March for human rights in Panama
Líderes sindicales y de gremios docentes demandaron este viernes que el Estado panameño cumpla con lo consignado en la Declaración Universal de los Derechos Humanos y garantice derechos básicos como educación, vivienda, salud, alimento y trabajo https://t.co/fyZOXr4ZTG pic.twitter.com/vb33ybdytH— La Estrella | Panamá (@EstrellaOnline) December 11, 2021
On 10th December 2021, International Human Rights Day, civil society groups marched in Panama city to demand respect for human rights. The “Marcha del Pueblo Unido” (“United People’s March”) was joined by members of labour unions and social movements, who called for policies to improve the minimum wage, and to increase employment, access to education and health. On a related note, Panama’s Ombudsperson, Eduardo Leblanc González, said in December 2021 that complaints of human rights violations received by his office had increased 100 percent during the year. He argued that the country faces important social problems, such as poverty, inequalities, discrimination, lack of access to health, insecurity and gender inequality.
El @fperiodistaspma se declara a partir de este momento en sesión permanente, a la espera de las disculpas y retractación del presidente de la Asamblea Nacional, @crispianoadames , por sus declaraciones aseverando que el narcotráfico se ha infiltrado en los medios de comunicación pic.twitter.com/YWdnrUVKjL— Fórumdeperiodistas (@fperiodistaspma) November 16, 2021
On 15th November 2021, Crispiano Adames, the president of the National Assembly and deputy of ruling party Partido Revolucionario Democrático (PRD), said at a press conference that narcotrafficking had infiltrated politics, media, businesses and other entities. On the following day, press associations Fórum de Periodistas, Consejo Nacional de Periodismo and Colegio Nacional de Periodistas (Conape) demanded a retraction and apology from Adames. Fórum de Periodistas president Alejandra Araúz said the legislator’s comments were “concerning” and “unacceptable.” Conape president Gricelda Esther Melo also commented:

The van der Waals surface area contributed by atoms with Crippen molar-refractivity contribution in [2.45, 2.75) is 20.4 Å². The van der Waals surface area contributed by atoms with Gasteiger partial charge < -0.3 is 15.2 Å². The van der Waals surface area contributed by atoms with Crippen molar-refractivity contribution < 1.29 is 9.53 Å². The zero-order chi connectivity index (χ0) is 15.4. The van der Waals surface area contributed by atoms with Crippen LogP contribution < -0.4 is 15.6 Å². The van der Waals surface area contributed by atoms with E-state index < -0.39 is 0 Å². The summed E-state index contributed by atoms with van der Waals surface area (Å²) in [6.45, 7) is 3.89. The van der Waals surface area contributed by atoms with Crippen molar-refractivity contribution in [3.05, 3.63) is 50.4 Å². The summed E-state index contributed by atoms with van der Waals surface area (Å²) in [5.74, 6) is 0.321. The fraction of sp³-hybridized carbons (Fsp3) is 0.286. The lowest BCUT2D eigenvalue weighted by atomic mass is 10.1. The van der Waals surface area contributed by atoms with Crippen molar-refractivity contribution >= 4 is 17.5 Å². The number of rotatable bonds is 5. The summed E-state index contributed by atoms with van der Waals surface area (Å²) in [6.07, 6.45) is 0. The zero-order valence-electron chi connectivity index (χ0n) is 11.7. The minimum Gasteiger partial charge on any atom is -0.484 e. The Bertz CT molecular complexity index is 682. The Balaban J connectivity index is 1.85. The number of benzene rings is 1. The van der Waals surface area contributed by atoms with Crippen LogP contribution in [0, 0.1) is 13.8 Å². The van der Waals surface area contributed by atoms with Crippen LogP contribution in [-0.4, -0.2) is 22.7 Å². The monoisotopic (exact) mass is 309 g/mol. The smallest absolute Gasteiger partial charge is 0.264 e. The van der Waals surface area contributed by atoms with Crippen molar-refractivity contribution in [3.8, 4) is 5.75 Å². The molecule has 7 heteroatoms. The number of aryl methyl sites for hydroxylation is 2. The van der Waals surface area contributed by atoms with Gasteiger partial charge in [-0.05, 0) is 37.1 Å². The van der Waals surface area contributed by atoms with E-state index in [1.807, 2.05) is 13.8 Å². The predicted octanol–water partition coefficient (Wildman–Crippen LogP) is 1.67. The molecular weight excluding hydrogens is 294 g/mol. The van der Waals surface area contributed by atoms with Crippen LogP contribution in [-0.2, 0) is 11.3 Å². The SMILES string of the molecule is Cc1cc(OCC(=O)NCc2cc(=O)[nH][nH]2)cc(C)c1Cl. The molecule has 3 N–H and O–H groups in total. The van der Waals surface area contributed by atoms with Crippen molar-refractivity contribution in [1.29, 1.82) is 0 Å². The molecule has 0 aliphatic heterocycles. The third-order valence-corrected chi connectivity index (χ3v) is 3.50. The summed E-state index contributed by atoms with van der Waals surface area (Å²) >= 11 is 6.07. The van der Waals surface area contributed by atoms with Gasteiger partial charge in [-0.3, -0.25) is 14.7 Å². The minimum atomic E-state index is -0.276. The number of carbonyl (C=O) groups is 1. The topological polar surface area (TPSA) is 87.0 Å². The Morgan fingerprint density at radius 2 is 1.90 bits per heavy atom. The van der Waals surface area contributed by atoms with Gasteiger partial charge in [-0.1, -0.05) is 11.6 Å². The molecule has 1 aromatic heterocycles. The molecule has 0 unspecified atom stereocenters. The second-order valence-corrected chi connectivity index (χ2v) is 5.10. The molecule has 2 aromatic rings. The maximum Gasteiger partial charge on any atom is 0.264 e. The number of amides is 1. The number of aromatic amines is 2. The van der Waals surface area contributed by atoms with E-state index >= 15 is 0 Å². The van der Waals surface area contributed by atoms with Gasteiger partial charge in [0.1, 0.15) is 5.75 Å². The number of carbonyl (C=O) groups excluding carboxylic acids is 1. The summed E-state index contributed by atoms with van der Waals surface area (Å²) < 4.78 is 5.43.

“If they have the evidence that drug trafficking has infiltrated the media, what any citizen should do is make a formal complaint to the competent authorities so that they can investigate.”
In a statement, Adames said his intention was not to “involve, accuse or single out any sector of society as a participant in organised crime.” The deputy also invited media representatives to join a “national dialogue” seeking solutions to prevent infiltration of organised crime.